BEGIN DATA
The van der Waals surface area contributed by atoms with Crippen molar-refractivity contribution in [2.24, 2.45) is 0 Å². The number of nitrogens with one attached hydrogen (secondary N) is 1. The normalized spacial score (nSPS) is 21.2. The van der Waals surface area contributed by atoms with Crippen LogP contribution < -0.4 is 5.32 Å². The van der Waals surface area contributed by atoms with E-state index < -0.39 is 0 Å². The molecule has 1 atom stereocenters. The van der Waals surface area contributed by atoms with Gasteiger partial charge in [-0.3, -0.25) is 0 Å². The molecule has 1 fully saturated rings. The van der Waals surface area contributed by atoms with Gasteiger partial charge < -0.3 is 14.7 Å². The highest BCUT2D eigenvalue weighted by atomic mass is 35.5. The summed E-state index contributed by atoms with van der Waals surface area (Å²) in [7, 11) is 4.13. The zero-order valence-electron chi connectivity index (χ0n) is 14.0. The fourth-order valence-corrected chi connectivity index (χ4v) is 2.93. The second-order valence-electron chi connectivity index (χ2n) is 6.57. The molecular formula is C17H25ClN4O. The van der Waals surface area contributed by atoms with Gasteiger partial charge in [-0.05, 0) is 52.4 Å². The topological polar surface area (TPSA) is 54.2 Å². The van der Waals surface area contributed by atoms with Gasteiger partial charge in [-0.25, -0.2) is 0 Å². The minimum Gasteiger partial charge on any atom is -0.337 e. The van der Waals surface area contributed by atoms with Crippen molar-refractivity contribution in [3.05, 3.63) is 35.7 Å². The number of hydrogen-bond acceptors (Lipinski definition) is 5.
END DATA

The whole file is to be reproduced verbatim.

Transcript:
The van der Waals surface area contributed by atoms with Crippen molar-refractivity contribution in [2.24, 2.45) is 0 Å². The number of nitrogens with one attached hydrogen (secondary N) is 1. The normalized spacial score (nSPS) is 21.2. The van der Waals surface area contributed by atoms with Crippen LogP contribution < -0.4 is 5.32 Å². The van der Waals surface area contributed by atoms with E-state index < -0.39 is 0 Å². The molecule has 1 atom stereocenters. The van der Waals surface area contributed by atoms with Gasteiger partial charge in [-0.3, -0.25) is 0 Å². The molecule has 1 fully saturated rings. The van der Waals surface area contributed by atoms with Gasteiger partial charge < -0.3 is 14.7 Å². The highest BCUT2D eigenvalue weighted by atomic mass is 35.5. The summed E-state index contributed by atoms with van der Waals surface area (Å²) in [7, 11) is 4.13. The zero-order valence-electron chi connectivity index (χ0n) is 14.0. The fourth-order valence-corrected chi connectivity index (χ4v) is 2.93. The second-order valence-electron chi connectivity index (χ2n) is 6.57. The molecular formula is C17H25ClN4O. The van der Waals surface area contributed by atoms with Gasteiger partial charge in [-0.05, 0) is 52.4 Å². The topological polar surface area (TPSA) is 54.2 Å². The van der Waals surface area contributed by atoms with Gasteiger partial charge in [-0.25, -0.2) is 0 Å². The minimum Gasteiger partial charge on any atom is -0.337 e. The van der Waals surface area contributed by atoms with Crippen molar-refractivity contribution in [3.05, 3.63) is 35.7 Å². The number of hydrogen-bond acceptors (Lipinski definition) is 5.